Trastevere has always prided itself on being different from the rest of Rome, different from all the other neighbourhoods of Rome – the name literally translates as “across the Tiber”, as it used to be the only residential neighbourhood located on the west side of the river. These days, it’s very much part of the city center, but it still retains its distinctive atmosphere.
This is the postcard-perfect Rome you’ve been looking for, with winding cobbled streets, ivy-covered palazzi and vibrant street life. It’s impossible to do justice to Trastevere in a single afternoon or evening. Although the neighbourhood is perhaps best-known for its lively nightlife, there’s so much more to see and do, from Renaissance villas to unusual street markets. Here there are a few suggestions.
You could easily pass a couple of hours in Trastevere just strolling up and down the streets, window-shopping, people-watching, and taking in the sights and smells. Via della Lungaretta could be considered the “center” of Trastevere, along with the beautiful Piazza di Santa Maria in Trastevere. Lots of the street life in Trastevere takes place in the piazzas – laid-back Piazza di San Calisto, the spacious market square of Piazza di San Cosimato, and lively Piazza Trilussa.
The most impressive churches in Trastevere are the Basilica di Santa Maria in Trastevere (one of the oldest churches in Rome), and the Basilica di Santa Cecilia in Trastevere.
Santa Cecilia sometimes gets overlooked due to its location, slightly off the beaten path, but it’s worth a visit for its unusual statue of St Cecilia and its spectacular crypt — ask the nuns. Visit the Baroque church of San Francesco a Ripa to see Bernini’s theatrical funerary monument dedicated to Ludovica Albertoni.
Villa Farnesina is one of the most beautiful buildings in Rome. This elegant Renaissance villa once belonged to the wealthy Sienese banker Agostino Chigi, who hired some of the greatest painters of the age – including none other than Raphael – to decorate the rooms of his house. The most famous works here are Raphael’s frescoes of Galatea and Cupid and Psyche, but pretty much every room contains a masterpiece.
If you’re on a budget, try Carlomenta (Via della Lungaretta 101), where you can easily dine out on €10-15. Carlomenta’s pizzas are very cheap by Roman standards, but if you want a really special pizza, try Da Ivo (Via San Francesco a Ripa 158). Da Enzo (Via dei Vascellari 29) is a traditional trattoria which specializes in the Roma classics; try the carbonara or codaallavaccinara (oxtail). Osteria der Belli (Piazza di Sant’Apollonia 11) is also reliably good, serving up a mixture of Sardinian specialties and seafood. For a great picturesque environment and great Roman food choose La Fraschetta.
Gourmet gelateria Fatamorgana (Via Roma Libera 11) is famed for its quirky range of flavors – think cherry and beer, or basil with walnuts and honey. But if you’re not feeling adventurous, they do the classics very well too. There’s a smaller choice of flavors at Fior di Luna (Via della Lungaretta 96), but the gelato is excellent and made with fresh, seasonal ingredients.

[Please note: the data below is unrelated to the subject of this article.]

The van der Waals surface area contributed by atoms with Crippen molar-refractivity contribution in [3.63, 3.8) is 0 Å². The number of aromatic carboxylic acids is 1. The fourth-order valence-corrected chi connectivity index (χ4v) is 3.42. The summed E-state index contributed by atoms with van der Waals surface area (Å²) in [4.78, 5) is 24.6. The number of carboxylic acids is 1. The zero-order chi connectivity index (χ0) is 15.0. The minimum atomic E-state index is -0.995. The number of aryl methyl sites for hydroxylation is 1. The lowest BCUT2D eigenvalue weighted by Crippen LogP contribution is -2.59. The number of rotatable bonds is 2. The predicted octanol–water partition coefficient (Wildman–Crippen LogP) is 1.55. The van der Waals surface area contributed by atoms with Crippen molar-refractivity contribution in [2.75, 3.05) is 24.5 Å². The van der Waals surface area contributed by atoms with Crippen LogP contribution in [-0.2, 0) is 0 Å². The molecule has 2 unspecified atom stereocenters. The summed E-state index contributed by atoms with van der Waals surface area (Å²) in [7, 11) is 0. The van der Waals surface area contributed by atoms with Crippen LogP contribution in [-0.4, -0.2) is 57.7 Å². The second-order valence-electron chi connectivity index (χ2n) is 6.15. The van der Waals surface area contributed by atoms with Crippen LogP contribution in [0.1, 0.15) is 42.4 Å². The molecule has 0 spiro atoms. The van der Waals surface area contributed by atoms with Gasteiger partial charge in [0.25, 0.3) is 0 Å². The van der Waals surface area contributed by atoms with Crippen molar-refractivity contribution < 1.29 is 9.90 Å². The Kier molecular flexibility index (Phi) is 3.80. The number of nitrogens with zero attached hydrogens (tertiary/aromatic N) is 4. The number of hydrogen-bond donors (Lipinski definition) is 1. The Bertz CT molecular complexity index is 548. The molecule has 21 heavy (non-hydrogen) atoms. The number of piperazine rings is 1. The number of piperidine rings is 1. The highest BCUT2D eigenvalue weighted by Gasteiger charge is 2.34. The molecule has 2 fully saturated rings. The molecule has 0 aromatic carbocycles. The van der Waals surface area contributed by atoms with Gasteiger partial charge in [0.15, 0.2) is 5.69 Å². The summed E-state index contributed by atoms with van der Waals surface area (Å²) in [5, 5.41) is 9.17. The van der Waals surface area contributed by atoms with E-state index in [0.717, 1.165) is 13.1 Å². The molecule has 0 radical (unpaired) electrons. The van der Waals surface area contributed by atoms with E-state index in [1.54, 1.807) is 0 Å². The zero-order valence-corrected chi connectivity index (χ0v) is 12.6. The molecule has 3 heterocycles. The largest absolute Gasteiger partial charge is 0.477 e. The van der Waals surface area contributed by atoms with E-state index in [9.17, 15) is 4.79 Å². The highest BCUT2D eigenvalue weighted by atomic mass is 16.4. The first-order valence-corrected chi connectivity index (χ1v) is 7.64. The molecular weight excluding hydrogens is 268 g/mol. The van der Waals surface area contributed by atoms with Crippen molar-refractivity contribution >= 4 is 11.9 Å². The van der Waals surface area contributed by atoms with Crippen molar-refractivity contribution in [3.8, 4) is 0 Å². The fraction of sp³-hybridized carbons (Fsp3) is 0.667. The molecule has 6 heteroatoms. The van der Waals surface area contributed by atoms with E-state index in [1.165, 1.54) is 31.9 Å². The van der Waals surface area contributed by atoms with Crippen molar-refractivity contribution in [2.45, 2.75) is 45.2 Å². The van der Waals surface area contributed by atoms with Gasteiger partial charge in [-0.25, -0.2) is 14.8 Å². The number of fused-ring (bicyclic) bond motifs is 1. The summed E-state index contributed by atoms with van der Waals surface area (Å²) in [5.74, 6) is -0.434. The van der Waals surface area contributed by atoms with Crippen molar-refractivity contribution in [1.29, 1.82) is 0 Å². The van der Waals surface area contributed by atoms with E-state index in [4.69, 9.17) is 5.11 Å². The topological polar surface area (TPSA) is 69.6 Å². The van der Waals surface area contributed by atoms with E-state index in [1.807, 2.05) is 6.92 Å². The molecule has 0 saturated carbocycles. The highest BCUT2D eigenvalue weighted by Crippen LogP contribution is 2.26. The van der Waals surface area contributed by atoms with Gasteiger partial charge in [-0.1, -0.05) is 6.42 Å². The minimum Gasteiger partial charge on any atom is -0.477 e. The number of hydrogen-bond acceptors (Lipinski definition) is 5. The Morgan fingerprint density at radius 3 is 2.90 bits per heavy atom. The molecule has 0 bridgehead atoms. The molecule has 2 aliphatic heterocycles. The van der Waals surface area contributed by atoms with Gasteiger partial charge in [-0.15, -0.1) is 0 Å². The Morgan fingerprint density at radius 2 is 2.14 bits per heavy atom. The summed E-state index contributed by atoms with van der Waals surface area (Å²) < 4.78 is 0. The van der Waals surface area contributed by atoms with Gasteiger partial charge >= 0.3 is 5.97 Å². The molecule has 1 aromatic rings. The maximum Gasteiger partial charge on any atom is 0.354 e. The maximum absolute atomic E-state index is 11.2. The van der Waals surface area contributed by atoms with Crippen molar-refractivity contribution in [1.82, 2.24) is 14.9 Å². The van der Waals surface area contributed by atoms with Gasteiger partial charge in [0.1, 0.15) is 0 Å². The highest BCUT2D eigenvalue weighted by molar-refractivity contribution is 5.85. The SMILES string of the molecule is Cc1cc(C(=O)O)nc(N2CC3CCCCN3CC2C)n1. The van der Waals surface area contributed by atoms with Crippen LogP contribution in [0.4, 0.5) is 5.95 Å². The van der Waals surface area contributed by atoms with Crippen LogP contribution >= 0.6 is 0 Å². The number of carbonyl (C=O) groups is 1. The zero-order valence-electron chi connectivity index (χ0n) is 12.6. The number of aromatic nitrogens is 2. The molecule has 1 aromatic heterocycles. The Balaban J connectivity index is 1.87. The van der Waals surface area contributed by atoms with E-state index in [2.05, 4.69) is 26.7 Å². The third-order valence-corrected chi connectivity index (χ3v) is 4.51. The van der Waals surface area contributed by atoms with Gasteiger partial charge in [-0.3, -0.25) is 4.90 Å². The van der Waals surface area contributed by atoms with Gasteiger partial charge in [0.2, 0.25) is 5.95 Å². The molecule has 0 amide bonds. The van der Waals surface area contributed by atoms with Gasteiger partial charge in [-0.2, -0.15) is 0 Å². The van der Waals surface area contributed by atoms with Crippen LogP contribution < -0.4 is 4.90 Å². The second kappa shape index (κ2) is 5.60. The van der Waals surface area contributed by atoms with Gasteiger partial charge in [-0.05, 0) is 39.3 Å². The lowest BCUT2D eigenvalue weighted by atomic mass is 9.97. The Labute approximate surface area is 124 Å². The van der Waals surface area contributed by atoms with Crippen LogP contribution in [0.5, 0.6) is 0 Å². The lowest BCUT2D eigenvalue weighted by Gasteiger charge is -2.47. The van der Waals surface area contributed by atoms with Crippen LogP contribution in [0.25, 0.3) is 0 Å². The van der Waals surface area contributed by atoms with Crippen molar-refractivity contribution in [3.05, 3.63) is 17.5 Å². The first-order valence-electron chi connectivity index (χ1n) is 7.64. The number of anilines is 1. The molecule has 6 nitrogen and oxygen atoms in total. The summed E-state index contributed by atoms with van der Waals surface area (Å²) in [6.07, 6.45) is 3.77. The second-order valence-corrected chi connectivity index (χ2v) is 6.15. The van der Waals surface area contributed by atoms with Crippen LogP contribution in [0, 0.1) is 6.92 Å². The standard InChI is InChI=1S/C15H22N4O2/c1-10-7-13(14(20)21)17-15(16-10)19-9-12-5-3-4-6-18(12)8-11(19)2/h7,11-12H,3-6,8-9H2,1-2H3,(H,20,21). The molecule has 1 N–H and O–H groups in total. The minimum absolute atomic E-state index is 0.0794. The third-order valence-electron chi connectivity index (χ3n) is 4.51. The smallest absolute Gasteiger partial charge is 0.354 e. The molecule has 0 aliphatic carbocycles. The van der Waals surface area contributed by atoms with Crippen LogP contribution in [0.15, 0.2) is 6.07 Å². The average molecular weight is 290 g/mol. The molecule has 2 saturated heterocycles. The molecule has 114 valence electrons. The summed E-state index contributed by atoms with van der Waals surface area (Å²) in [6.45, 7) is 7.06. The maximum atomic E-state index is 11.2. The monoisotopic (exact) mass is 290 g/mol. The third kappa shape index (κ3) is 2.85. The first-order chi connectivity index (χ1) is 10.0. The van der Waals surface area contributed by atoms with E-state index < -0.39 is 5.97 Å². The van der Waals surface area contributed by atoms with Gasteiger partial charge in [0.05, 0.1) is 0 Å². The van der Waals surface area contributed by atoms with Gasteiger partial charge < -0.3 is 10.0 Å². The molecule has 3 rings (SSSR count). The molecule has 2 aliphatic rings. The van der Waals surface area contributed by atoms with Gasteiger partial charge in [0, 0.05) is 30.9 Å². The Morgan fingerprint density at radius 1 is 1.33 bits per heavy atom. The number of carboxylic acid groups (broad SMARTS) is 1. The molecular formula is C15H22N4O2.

For the true Trastevere experience, you have to go to Bar San Calisto (Piazza San Calisto 3-5), which seems to be stuck in a time warp. There’s always an interesting mix of people sitting outside – students, tourists, and old men playing cards and drinking Peroni. For craft beer and a lively atmosphere, try Ma Che Siete a Venuti a Fa’ (Via di Benedetta 25)
Baylon (Via San Francesco a Ripa 151) is good for cocktails and aperitivo, while cosy Chakra (Piazza di Santa Rufina 13) has an intimate, cozy atmosphere.
Although it’s better known for its nightlife, Trastevere also has an eclectic range of shops, with plenty of independent boutiques. Via della Lungaretta is one of the main shopping streets, home to handbag and shoe designer Carlo Cecchini and the elegant Lungaretta 121. There are also a couple of vintage clothes shops, such as Twice Vintage (Via San Francesco a Ripa 7).
Roma Store Profumi (Via della Lungaretta 63) is worth a look for its ever-impressive window display, even if you don’t buy any perfume.
Finding second-hand books in English can be difficult in Rome, but there are two well-stocked shops in Trastevere – the Almost Corner Bookshop (Via del Moro 45) and the fantastic Open Door Bookshop (Via della Lungaretta 23). This part of Trastevere, on the other side of Vial Trastevere, closer to the Tiberine Island and further away from the Piazza of Santa Maria in Trastevere, should not be overlooked, because it is equally beautiful than the one north of Viale Trastevere, but less touristy. Here also, on Sunday mornings, Trastevere is home to a sprawling flea market known as Porta Portese. Expect to find anything and everything – plants, power tools, bicycles, chandeliers, fur coats, perfume, gas masks…Although there’s a lot of junk, a trip to Porta Portese is an experience in itself.
And Don’t Miss:
Ospedale Nuovo Regina Margherita is a surprisingly beautiful hospital, located in an old monastery. Even if you don’t have an appointment, you can just walk in to check out the cloisters, which are filled with remnants of Roman statues. (En passant, whether you have an health insurance or not, if you don’t feel well for any reason, you can go here and get taken care of). From Trastevere you can easily reach (bus n. 75) the neighborhood of Monteverde and visit the Orto Botanico by Villa Pamphili. The Orto Botanicois an oasis of calm, with more than 3,000 species of plants, a bamboo garden, and a special “garden of aromas”. If you find yourself in Trastevere in peak tourist season, this is a good place to get away from the crowds.
There’s a steep climb to reach the top of the Gianicolo – the hill above Trastevere – but you’ll be rewarded with some of the most magnificent panoramic views of Rome. Be there at noon for the daily firing of the cannon.